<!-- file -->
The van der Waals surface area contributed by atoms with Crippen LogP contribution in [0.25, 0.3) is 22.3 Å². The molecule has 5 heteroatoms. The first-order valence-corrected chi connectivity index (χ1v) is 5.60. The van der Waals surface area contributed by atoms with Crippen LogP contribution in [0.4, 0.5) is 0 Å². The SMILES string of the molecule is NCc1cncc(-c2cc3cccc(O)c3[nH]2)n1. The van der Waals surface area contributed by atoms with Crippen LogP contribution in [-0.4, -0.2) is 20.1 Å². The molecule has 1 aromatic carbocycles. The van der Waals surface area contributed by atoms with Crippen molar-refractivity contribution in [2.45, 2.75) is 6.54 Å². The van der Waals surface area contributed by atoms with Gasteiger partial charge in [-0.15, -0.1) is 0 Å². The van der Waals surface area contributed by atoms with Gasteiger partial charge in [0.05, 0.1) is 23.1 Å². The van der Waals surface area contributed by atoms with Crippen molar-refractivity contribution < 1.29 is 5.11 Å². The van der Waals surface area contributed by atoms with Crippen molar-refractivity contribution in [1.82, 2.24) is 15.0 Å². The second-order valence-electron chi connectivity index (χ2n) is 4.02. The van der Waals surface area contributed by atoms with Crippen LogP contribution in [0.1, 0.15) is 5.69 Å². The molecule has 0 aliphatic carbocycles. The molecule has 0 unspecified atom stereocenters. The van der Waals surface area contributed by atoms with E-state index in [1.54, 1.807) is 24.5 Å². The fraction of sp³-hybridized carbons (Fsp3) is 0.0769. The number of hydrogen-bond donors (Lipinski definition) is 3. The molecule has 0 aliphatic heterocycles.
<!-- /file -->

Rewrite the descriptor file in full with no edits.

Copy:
The van der Waals surface area contributed by atoms with Crippen LogP contribution in [0.25, 0.3) is 22.3 Å². The molecule has 5 heteroatoms. The first-order valence-corrected chi connectivity index (χ1v) is 5.60. The van der Waals surface area contributed by atoms with Crippen LogP contribution in [0.4, 0.5) is 0 Å². The SMILES string of the molecule is NCc1cncc(-c2cc3cccc(O)c3[nH]2)n1. The van der Waals surface area contributed by atoms with Crippen LogP contribution in [-0.4, -0.2) is 20.1 Å². The molecule has 1 aromatic carbocycles. The van der Waals surface area contributed by atoms with Crippen molar-refractivity contribution in [2.45, 2.75) is 6.54 Å². The van der Waals surface area contributed by atoms with Gasteiger partial charge in [-0.15, -0.1) is 0 Å². The van der Waals surface area contributed by atoms with Gasteiger partial charge in [0.05, 0.1) is 23.1 Å². The van der Waals surface area contributed by atoms with Crippen molar-refractivity contribution < 1.29 is 5.11 Å². The van der Waals surface area contributed by atoms with Crippen molar-refractivity contribution in [1.82, 2.24) is 15.0 Å². The second-order valence-electron chi connectivity index (χ2n) is 4.02. The van der Waals surface area contributed by atoms with Crippen LogP contribution in [0.1, 0.15) is 5.69 Å². The molecule has 0 aliphatic carbocycles. The molecule has 0 unspecified atom stereocenters. The van der Waals surface area contributed by atoms with E-state index in [1.54, 1.807) is 24.5 Å². The fraction of sp³-hybridized carbons (Fsp3) is 0.0769. The number of hydrogen-bond donors (Lipinski definition) is 3. The molecule has 0 aliphatic heterocycles.